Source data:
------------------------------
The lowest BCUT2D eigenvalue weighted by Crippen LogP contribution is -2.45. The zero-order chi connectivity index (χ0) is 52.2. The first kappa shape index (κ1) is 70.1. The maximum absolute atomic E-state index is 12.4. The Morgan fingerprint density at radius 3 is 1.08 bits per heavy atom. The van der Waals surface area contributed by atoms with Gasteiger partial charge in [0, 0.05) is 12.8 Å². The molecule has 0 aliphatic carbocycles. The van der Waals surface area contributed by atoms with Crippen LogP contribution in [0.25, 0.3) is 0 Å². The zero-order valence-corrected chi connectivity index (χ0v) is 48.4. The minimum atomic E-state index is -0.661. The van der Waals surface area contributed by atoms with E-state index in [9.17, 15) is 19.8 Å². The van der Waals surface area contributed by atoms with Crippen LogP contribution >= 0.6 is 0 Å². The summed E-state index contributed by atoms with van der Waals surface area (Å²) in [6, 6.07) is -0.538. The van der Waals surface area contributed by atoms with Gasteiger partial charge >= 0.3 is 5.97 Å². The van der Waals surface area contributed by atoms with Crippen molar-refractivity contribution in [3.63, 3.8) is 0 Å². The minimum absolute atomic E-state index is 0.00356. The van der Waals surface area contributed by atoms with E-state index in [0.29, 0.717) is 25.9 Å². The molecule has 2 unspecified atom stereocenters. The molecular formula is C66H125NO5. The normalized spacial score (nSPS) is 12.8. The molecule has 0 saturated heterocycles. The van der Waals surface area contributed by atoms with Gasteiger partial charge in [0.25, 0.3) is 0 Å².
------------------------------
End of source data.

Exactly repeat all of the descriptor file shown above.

The lowest BCUT2D eigenvalue weighted by Crippen LogP contribution is -2.45. The zero-order chi connectivity index (χ0) is 52.2. The first kappa shape index (κ1) is 70.1. The maximum absolute atomic E-state index is 12.4. The Morgan fingerprint density at radius 3 is 1.08 bits per heavy atom. The van der Waals surface area contributed by atoms with Gasteiger partial charge in [0, 0.05) is 12.8 Å². The molecule has 0 aliphatic carbocycles. The van der Waals surface area contributed by atoms with Crippen LogP contribution in [0.25, 0.3) is 0 Å². The zero-order valence-corrected chi connectivity index (χ0v) is 48.4. The minimum atomic E-state index is -0.661. The van der Waals surface area contributed by atoms with E-state index in [9.17, 15) is 19.8 Å². The van der Waals surface area contributed by atoms with Crippen LogP contribution >= 0.6 is 0 Å². The summed E-state index contributed by atoms with van der Waals surface area (Å²) in [6, 6.07) is -0.538. The van der Waals surface area contributed by atoms with Gasteiger partial charge >= 0.3 is 5.97 Å². The van der Waals surface area contributed by atoms with Crippen molar-refractivity contribution in [3.63, 3.8) is 0 Å². The minimum absolute atomic E-state index is 0.00356. The van der Waals surface area contributed by atoms with E-state index in [0.29, 0.717) is 25.9 Å². The molecule has 2 unspecified atom stereocenters. The molecular formula is C66H125NO5. The normalized spacial score (nSPS) is 12.8. The molecule has 0 saturated heterocycles. The van der Waals surface area contributed by atoms with Gasteiger partial charge in [0.25, 0.3) is 0 Å².